As part of her three day residency, Carla Kihstedt leads an Improvisation Workshop.
Doughnuts, Dumplings and Games
We spend a lot of time - especially in the process of degree-getting - studying how other people do things. We analyze their harmonic and structural choices. We crack of the codes of their motivic development. We admire their efficiency, or their clarity, or their drama, their abandon, or their subtlety.
But while there’s lots to learn from our esteemed predecessors, it’s even more important to spend time exploring your own strange internal musical machinery... Learning to trust what you already know and to access the deep and singular voices you've been developing all your life. Those voices are quick to hide under the mountains of evidence that other people have done it all, and better. To catch them in the act of being unabashed, we have to coax them out with a different kind of invitation... one that says, not that they have to learn how to be civilized and fabulous like X, Y and Z, but that they have nothing to hide.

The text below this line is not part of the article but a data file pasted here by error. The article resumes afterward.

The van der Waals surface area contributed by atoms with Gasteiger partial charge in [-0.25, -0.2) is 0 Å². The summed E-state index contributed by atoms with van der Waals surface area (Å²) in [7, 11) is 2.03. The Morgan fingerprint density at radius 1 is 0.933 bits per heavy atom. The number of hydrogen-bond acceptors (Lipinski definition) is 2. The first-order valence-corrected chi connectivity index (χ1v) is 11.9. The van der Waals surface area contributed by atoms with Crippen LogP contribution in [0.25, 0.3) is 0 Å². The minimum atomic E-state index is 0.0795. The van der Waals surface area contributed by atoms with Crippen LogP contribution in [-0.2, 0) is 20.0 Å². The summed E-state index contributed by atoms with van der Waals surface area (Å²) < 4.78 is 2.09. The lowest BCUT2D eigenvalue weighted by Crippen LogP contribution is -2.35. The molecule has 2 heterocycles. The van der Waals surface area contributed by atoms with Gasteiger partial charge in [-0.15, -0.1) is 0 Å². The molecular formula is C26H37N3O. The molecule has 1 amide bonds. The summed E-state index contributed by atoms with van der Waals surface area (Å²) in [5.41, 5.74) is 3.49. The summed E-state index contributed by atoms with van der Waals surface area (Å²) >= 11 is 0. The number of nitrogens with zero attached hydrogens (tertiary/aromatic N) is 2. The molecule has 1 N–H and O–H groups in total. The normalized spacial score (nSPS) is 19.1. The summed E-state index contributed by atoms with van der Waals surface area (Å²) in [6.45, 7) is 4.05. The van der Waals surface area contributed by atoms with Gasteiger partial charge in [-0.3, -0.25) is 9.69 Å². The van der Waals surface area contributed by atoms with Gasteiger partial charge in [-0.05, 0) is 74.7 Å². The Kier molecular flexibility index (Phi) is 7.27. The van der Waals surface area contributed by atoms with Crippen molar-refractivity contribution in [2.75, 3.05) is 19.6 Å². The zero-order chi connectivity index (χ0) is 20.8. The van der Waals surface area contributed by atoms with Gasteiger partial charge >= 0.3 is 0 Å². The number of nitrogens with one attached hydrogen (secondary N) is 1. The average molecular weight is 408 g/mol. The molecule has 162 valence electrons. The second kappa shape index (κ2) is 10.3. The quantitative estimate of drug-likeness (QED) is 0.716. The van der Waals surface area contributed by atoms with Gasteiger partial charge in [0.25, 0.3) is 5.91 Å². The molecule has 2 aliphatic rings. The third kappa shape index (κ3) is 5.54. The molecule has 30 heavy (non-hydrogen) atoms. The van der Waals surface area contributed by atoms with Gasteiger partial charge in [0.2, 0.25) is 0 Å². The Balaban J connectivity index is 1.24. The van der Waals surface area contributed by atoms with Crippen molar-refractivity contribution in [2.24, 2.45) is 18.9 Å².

One way to do that is through games. Games are found, in some variation, in every culture on earth. (As are doughnuts and dumplings.) It’s no coincidence that the word we use for how we engage with both games and music is play. A game is essentially a way of finding expansiveness through limitation... sound familiar? We’ll experiment with a few strategies - some borrowed, some of my own, perhaps some of yours - to invite the most particular/peculiar/compelling parts of your musical self into the clearing. We’ll play.